Today, it’s been two years since her death. So much has happened that she has missed. Oh how we miss her.

Katy posted the above picture on Facebook this morning with this comment: “I miss you every day, Mom.”

Paul posted this picture and said: “Here’s one of my favorite pics of Mom. I think of her constantly and miss her desperately. I’m so happy to have such a great support system of family and friends to help me during times like this. The last few years are kind of a hazy blur, but it sure doesn’t feel like she’s been gone for two years. I love you!”

I think I’ve written thousands of words about her life and death. I could come up with several thousand more, but I’ll just say this today: For more than 35 years, she was the light of my life. When she was gone, the only wish of my heart was to go with her. Instead, I’ve spent time over the past two years reflecting on the things she taught me and the things she gave me. Now my only wish is to love and care for the people around me the way she did, and to be happy the way she was happy.

Thank you, Shannon. I love you still.

One year

Monday, February 2nd, 2015


Here’s the last picture of Shannon I could find before her initial hospitalization nearly two years ago. I may have posted it here before. It was taken January 19, 2013 at Longwood Gardens, about one week before we left Langhorne and moved to our home here in Las Vegas. She was perfectly healthy, in excellent spirits, and excited to embark on our new post-retirement life together. A month and a day after this picture was taken, she was diagnosed with leukemia and she began to concentrate nearly all her efforts on trying to stay alive. One year ago this morning, she died.

But she didn’t concentrate 100% of her efforts on cancer; she spent a great deal of them on me and on our family. She loved and cared for me right up until the end. There were a lot of things her doctors told her she shouldn’t do. She avoided nearly all of them. But she did choose to kind of ignore advice that she felt wouldn’t be consistent with her desire to take care of me. Those things she did, and I felt loved and cared for right up until the end. I still feel her love and influence every day. I still love her deeply and think of her every day. I don’t talk about her as much as I used to, but I think of her and miss her and yearn for her. Sometimes I still cry.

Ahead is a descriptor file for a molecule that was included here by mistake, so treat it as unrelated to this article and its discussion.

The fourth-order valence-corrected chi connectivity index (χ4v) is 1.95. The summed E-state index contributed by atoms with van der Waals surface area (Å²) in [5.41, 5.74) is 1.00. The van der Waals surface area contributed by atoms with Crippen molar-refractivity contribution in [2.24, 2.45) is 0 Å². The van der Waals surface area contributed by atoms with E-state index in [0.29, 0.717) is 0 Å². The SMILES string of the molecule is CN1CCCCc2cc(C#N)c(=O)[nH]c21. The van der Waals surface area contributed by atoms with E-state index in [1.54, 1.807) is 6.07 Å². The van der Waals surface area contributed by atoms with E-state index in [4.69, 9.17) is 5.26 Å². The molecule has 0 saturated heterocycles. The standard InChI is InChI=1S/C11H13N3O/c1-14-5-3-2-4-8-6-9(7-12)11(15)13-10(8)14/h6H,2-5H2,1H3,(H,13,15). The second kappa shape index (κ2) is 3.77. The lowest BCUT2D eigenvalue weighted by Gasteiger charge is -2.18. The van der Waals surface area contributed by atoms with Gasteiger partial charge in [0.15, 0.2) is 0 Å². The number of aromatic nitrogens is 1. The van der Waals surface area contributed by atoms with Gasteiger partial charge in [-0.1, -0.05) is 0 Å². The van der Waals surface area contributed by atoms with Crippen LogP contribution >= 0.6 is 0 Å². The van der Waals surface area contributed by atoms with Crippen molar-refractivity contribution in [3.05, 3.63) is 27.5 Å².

Shannon was kind. She gave away her entire life to service, not just to our children and me, but to her large and ever-expanding circle of friends. It seemed like everybody loved her, and I know she loved everybody.

I find it very difficult to believe it’s already been a year. So many things have happened in that short time. She has missed so much. Birthdays, holidays, engagements, happiness, fun, heartbreaks, love, sorrow, daily life. On the other hand, like the cliché goes, it seems like forever. The seasons have all passed, my heart has found room for a new love, I’ve made wonderful new friends, I’ve traveled to some places I’ve never been as well as to several old familiar places, my mother has been diagnosed with cancer and died, I’ve worked some and actually made some sales, I’ve grieved over and over again, and I’ve learned to be happy.

I’ve talked about choosing to live happily here on the blog several times. I’m still trying and I think that’s going well. I don’t think I’m the kind of person who has to make that decision every morning when I get up. I’ve just convinced myself that it’s what I want to do, and I’m doing it. Life is good, life is sweet, life is so, so worth living. Life is continuing without slowing down. I’m doing my best to keep facing forward.

But I miss Shannon. I will never forget her. I will always love her profoundly, deeply, passionately. We went through everything together. She walked by my side for 35 years and she began to love me four years before that. She was my life from the time I was 17 until 56. That’s a long time and a lot of mileage. She remained steadfastly devoted to me every second. She was my advisor, my confidant, my best friend, my sounding board, my lover, my partner, my everything, my wife.

I miss you, Shannon. I will never forget you. I love you.